The Last Supper Exhibition
31 March 2023
Entry via Cathedral Visitor ticket or passFind out more
Friday 31 March - Thursday 27 April
in the Lady Chapel
Internationally renowned artist Silvy Weatherall’s work is defined by the material she uses. A hater of waste, she works with objects that have passed their function, whether it is smashed china, broken jewellery, feathers, skulls or other things destined for landfill. Silvy finds beauty in objects and subject matter that is easily overlooked. This is also shown in her paintings and photographs. Her love of pattern is the common thread that runs through her work.
About The Last Supper by Silvy Weatherall
The idea for the Last Supper was born after my studio was flooded by biblical rain in 2018. When clearing it out, I found several pulpy cardboard boxes of my old, broken china.
The concept for this sculptural series came, then and there, from a play on words and a speculation into what was the last meal served upon these broken plates. There is also a word play between ‘bust’- the heads and ‘bust’- broken, as well as the physical and emotional meaning of being ‘broken’.
The busts vary in character by virtue of their ceramic components, but they are all similar. Their pared-down forms are modelled on the phrenology heads of 19th century. With psychiatry in mind, this series was made as a response to modern-day problems surrounding mental health.
Many of our current issues centre around existential crises and our ‘air-brush’ culture: striving to achieve the impossibility of perfection albeit through filtered lenses. Here, my aim is to embrace the Japanese ethos of Wabi-Sabi and the art of Kintsugi; to rejoice in and highlight the cracks and imperfections. These imperfections define us. We should acknowledge and celebrate imperfection and, where possible, the beauty of brokenness.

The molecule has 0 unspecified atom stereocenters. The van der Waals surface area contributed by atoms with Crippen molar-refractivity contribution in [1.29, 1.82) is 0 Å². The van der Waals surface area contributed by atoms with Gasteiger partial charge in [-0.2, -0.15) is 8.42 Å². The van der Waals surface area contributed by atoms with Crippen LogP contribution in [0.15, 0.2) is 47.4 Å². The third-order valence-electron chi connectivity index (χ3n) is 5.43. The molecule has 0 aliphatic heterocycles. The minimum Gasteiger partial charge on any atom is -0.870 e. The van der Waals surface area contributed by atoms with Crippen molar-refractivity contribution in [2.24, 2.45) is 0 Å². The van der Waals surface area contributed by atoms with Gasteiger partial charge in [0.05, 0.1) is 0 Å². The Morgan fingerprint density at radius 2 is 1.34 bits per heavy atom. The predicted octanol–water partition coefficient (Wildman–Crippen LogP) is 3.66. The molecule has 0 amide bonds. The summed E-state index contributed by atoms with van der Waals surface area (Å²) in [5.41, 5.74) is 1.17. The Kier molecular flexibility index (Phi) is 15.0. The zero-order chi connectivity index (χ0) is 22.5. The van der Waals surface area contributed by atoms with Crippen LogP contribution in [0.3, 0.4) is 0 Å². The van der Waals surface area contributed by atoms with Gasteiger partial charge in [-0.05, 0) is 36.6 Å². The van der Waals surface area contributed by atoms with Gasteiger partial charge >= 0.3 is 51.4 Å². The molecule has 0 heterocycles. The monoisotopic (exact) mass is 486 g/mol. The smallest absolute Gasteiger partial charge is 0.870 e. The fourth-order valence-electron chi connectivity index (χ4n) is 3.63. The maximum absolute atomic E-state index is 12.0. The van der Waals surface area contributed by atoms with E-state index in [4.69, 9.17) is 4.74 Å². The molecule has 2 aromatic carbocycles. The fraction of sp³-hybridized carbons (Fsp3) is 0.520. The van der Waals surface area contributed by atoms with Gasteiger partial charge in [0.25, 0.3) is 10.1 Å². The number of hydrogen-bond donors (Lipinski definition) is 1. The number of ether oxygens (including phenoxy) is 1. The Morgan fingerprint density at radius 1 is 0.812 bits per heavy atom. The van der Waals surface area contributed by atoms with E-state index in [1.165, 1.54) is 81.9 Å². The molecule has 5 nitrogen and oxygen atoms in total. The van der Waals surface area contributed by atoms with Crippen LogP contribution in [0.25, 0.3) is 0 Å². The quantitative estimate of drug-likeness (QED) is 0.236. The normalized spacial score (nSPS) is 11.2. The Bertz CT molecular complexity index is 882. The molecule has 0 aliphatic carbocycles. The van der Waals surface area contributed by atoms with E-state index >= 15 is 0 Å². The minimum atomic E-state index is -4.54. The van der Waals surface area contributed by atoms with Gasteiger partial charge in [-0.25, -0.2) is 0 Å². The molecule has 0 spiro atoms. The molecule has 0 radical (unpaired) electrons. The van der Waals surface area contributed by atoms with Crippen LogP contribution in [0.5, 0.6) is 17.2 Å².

About the busts and their female aliases (by Silvy Weatherall)
I soon realised that I didn’t have enough broken china in my own collection to make the whole series of thirteen busts. I needed much, much more. Little did I know then, that when I called upon friends and family seeking gifts of broken china, it was invariably the woman of the household to make these domestic donations.
The act of breaking china is so shocking and sudden that it is too final to just chuck it in the bin. Besides… could it be mended? I am not talking about the Ikea cereal bowl or the freebie mug from Sports Direct. The stuff I was given came with commercial value (unbroken!), emotional ties and memories. Often they were precious by association; Grannie’s tea pot, a wedding gift, a child’s first mug. They had been held onto in a forgotten corner of the garage or cupboard and nothing had been done to repair them. I tried to use the larger gifts of china, where possible, to form their own busts.
I recognise each bust by the donor’s china and by virtue of that they have female aliases; Becky, Clara, Isobel, Jeanie, Antonia, Fiona, Sarah, Silvy, Sophy and Rosie! Jesus (the only identifiable character in the lineup) is a composite of all the collected china and the white bust has no female alias as all the patterns are on the inside’
It is commonly thought that The Last Supper was an all-male event. The busts in my series are non-binary, slightly robotic looking but by giving them a female alias it playfully opens up the table for discussion.
No china was broken specifically for this artwork. It had to be already broken, cracked or chipped.